In a request coming from the EU to member states to provide information in connection with Volkswagen’s emissions scandal, all states replied but France and Italy, Reuters reports.
With the majority of the over polluting Volkswagen cars being found in Europe, the EU needs to know in what degree each member state has been affected by the cheating scandal. Therefore, the European Commission has asked all 28 EU countries to investigate breaches of vehicle emissions rules after the German automaker admitted last year that there were around 8.5 million cars in Europe which were fitted with software aimed at masking nitrogen oxide emissions. At the same time, the EC sent a letter to Volkswagen asking for more information; the European Environment and Energy Commissioner Miguel Arias Canete declared on Tuesday that the respective was so far unanswered.
He also said that 26 of the 28 EU member states replied to the letter particularly related to the irregularities on CO2 emissions he sent together with Industry Commissioner Elzbieta Bienkowska, but “two big countries” have not given any answer so far. Even if he did not name the countries, an EU official told Reuters that the culprits were Italy and France. Within the EU, each country has to make sure that the automakers are complying with emissions rules, as vehicle testing to approve cars is overseen by national authorities.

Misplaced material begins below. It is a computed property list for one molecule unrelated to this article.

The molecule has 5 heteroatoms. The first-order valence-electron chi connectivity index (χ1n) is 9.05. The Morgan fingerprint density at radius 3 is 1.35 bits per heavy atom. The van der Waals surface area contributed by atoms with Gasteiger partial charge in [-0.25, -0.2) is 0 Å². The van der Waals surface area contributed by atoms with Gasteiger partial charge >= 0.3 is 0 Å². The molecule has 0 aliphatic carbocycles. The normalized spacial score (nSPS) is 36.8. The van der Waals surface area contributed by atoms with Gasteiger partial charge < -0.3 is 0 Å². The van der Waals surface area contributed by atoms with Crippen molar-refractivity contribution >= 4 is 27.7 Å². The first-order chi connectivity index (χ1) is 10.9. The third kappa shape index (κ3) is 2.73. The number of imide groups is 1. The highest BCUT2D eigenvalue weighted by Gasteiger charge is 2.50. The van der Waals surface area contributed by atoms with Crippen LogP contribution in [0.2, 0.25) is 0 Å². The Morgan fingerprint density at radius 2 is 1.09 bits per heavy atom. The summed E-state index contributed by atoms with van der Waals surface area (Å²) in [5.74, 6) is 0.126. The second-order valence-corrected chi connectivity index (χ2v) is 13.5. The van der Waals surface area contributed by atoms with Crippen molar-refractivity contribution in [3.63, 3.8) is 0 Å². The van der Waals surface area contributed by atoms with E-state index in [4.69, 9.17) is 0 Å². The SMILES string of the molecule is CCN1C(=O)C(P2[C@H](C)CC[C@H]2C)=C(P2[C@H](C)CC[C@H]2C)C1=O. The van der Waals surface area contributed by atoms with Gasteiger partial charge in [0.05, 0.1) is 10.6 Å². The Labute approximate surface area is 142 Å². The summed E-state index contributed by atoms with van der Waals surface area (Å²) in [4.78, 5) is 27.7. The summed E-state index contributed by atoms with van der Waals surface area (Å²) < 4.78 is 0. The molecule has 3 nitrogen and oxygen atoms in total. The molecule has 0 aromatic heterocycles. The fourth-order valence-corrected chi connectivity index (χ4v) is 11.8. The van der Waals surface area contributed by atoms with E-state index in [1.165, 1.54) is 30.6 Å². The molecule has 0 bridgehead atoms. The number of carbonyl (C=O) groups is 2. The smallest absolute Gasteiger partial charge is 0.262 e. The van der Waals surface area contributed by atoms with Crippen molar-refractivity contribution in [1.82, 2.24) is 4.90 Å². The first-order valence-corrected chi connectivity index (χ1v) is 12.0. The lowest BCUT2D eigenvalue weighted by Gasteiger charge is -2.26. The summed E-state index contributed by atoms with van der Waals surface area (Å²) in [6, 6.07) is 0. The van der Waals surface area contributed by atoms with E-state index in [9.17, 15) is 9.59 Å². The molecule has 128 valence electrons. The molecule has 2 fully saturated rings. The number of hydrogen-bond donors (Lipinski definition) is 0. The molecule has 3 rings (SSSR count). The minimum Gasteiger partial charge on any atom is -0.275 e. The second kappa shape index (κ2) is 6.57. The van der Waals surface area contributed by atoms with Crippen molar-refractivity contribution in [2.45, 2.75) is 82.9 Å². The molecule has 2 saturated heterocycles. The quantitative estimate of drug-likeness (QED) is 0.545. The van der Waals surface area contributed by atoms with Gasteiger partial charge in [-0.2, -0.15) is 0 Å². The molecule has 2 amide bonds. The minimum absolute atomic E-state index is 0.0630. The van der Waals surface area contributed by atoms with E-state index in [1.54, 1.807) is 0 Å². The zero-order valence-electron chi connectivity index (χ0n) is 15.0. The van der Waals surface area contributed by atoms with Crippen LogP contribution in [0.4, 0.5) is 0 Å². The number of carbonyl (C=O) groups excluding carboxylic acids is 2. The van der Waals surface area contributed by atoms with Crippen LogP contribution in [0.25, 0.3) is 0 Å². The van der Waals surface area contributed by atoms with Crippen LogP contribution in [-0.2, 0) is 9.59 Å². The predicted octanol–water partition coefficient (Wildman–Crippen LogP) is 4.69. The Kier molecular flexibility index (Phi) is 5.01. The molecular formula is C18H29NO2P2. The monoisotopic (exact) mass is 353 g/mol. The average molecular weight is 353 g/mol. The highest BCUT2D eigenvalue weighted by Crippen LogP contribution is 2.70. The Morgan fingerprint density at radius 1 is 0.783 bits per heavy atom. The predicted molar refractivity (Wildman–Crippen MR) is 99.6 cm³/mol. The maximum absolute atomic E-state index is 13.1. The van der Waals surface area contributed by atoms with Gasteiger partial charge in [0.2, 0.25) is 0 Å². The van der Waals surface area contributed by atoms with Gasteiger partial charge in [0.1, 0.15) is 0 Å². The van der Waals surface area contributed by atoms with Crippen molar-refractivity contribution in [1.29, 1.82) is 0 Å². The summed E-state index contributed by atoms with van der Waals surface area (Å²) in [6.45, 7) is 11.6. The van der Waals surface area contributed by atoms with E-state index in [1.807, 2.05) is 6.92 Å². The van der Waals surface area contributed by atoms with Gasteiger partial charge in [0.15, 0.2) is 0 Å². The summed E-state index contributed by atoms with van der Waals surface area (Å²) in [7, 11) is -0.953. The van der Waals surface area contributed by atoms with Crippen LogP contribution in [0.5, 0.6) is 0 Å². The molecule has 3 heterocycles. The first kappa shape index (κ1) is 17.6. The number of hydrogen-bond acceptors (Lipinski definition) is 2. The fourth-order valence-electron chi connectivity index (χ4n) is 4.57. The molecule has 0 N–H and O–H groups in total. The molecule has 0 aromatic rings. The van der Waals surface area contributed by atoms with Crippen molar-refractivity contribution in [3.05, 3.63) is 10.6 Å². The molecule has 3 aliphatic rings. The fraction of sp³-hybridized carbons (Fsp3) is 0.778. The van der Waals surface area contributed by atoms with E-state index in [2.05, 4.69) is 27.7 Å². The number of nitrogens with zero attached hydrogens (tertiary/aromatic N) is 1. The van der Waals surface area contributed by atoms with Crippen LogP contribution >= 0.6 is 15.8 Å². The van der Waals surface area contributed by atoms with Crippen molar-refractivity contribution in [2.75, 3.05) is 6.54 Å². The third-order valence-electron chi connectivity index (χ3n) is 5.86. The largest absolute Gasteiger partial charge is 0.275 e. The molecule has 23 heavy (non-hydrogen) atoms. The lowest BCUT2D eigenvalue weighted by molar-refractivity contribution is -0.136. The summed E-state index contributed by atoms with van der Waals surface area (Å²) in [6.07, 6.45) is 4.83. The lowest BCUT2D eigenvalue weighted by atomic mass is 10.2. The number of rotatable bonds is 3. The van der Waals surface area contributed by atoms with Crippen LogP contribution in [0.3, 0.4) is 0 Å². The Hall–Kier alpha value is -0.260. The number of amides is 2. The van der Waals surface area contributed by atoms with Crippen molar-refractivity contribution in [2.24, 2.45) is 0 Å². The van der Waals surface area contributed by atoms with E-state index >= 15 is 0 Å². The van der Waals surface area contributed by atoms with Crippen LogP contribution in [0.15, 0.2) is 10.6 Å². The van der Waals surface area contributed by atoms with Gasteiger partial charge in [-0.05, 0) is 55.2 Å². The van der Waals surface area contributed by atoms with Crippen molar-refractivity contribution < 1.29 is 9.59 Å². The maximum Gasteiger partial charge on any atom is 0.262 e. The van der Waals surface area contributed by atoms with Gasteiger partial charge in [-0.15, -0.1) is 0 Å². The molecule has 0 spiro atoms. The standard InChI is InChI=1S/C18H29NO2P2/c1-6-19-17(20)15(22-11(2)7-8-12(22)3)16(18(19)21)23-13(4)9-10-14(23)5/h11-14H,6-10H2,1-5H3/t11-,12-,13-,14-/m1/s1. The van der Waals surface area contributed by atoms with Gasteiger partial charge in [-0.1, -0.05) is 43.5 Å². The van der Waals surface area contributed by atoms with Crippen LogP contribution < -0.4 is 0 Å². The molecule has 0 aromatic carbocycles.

Last month, the European Union issued a legislative proposal to tighten rules over the approval of car models, to prevent a repeat of Volkswagen’s emissions cheating scandal in the region. The tougher regime would give the Commission more power and diminish the role of national authorities, but the law needs to be approved by all member states.